Thursday, 26 April 2012

Tekkit City Chronicles, Vol. 1

Tekkit is a Minecraft client which collates a number of mods, centred around automation and industrialisation. It allows an even greater number of production lines, resource harvesters and redstone circuit powered marvels than base Minecraft, and something my Minecraft group has always mooted is building a fully working industrial city, from the ground up with no creative mode shenanigans.

Now, with Tekkit smoothing over some of the logistical nightmares, we are. This is a large, ongoing project, which has been running about four or five days so far. The basic plan is to provide a city for at least four thousand people, each of whom lives in a private, modestly sized space with at minimum a bed, a running water supply and a food delivery tube. That means we need the infrastucture of farms, warehouses, mines and whathaveyou to supply all of this, and we also want a train network to get us around quickly. Beyond that, we're also adding in "non-functional" buildings and districts like temples and harbours, and depending on how it goes we might include pubs, shops, offices, schools, libraries, museums, council buildings, military holdings, craft and smithy districts...

Obviously, our Rome will not be built in a day.

Our Rome doesn't even have a name yet, although since the initiator of the project is named Hugh, I've taken to calling the city "Hughtopia." For now, most things are named after what they do, or at the whim of the creator. Streets are mostly named after where they lead to, so we have "Temple Road" and the like. I like this - it feels like how a real city develops. "Organically" has been our watchword.

This is where we're at so far.

Welcome to the main area of the city! I know it's not much to look at yet, but one day we'll stand here and talk about how once upon a time all of this was grass and sand dunes.

In the foreground is our power station. Behind it is the front face of the Pantheon, with the bulk of the building apparently lying past the draw distance cutoff. The agricultural area to the left of the power station is probably going to get bulldozed, even though lots of people worked hard on it.

Well, Chris and Abby worked hard on it, anyway. Adrian just bred freakish multicoloured sheep.

The sugarcane plantation on the right will probably be bulldozed too, as already happened to the cactus farm which was once found in this area. The blackish blob on the horizon is our nether portal.

The Pantheon, built by Chris, is the centrepiece of our world. Well, it's actually right at the far edge of the space we're currently using, but still. You can see it from just about anywhere in the city at present.

There's a long approach to the Pantheon from the harbour, along the riverbank and past the nether portal on the right and the sugarcane plantation on the left. The sun rises through the middle arch of the Pantheon, which looks incredible from down this street I'm standing on in the picture.

The interior of the Pantheon - or at least, the main chamber. There's also the antechamber, plus a loft space and a cellar network. The spiral staircase to both the loft and the cellars is cunningly hidden within one of the pillars in this picture.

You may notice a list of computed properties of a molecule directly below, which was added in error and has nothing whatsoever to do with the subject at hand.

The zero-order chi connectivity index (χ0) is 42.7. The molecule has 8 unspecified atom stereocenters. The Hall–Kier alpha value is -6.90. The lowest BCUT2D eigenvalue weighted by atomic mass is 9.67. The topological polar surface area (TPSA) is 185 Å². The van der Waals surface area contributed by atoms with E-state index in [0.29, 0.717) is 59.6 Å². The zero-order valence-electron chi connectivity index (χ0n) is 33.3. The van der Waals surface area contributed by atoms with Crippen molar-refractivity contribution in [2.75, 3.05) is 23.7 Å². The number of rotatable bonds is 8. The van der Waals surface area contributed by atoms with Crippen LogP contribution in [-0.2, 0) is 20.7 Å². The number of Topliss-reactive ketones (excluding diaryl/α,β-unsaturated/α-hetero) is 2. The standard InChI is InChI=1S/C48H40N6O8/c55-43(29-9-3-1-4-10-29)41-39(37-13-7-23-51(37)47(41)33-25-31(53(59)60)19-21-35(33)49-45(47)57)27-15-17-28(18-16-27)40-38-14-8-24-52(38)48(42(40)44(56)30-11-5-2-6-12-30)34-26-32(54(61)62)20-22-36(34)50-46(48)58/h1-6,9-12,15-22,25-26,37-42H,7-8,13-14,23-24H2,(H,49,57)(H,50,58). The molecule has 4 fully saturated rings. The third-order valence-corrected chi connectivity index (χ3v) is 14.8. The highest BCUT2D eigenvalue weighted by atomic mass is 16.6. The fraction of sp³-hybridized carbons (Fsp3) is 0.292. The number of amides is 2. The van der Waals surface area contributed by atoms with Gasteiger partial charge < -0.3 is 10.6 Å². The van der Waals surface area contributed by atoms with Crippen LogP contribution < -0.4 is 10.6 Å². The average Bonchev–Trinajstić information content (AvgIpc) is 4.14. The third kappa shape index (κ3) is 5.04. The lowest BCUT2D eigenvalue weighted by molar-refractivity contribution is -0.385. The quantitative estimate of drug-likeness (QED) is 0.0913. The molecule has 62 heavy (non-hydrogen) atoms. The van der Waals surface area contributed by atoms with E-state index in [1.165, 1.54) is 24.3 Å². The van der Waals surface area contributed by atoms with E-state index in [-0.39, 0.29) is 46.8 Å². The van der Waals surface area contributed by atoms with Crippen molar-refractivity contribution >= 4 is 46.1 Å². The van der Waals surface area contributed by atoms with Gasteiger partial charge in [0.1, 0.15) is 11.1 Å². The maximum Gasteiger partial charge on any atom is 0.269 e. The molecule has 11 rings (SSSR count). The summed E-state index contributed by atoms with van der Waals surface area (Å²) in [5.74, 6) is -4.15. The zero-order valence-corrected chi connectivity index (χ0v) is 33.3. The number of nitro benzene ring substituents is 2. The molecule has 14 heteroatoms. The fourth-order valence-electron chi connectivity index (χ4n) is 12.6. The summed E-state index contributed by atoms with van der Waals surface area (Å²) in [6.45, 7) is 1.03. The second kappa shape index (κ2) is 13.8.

Inside the power station is this baby: the water pump. It's very arcane and I don't understand any of it, although I did contribute those stylish little steps over the pipes.

Fortunately, Hugh knows how to run it all. There he is now, checking something or fixing something. With a pickaxe.

The empty half of the power station; I started filling in space with this rooftop access stairwell and overseer gantry. The sliver of marble visible on the right is the edge of Adrian's smokestack. Even so, we're left with a ton of free space in here, into which we're thinking of installing the nuclear reactor. Having unstable radionuclides in the same building as the water supply? I don't see how that could possibly go wrong!

A view of the natural harbour which I've claimed as my territory. It was originally intended to be a dockland area, but after discovering that it's in fact not the sea but rather a lake beyond that channel on the left, I'm saving myself a lot of digging by keeping it limited to small boats. Now we're looking at a fishing village, perhaps with a marina. Fortunately, the lake does connect up with the sea somewhere downriver, which is where we'll put the industrial port.

Past the harbour and round the coast, one comes to this lighthouse. The top is currently just lit with a lot of torches; in time, we'll most likely replace that with glowstone-powered electric lights.

As seen from the top of the lighthouse, this little island - the one with the gulley dug through it - needs to be bulldozed to allow access to the harbour. I'm not yet sure what'll happen to the cows who make their home there.

As seen in these screenshots, Tekkit adds coordinates and a minimap, which is I think my favourite thing about it. It's very, very useful not just for general navigation, but for those huge party-dungeoneering trips out, be it for strip mining cobblestone, scouting cavern networks or snatching glowstone formations from the nether - the kind of trip which invariably sees us get lost and/or separated.
Of course, sometimes a minimap isn't enough, and that's where the good people of Minecraft World Map come in handy; as the name suggests, their fancy tech allows you to map your entire world, and in fetching isometric fashion no less. You can follow the progress of our world at this link!

Until next time, happy mining, and may you not dig into a lava floe when you're laden down with precious ores.

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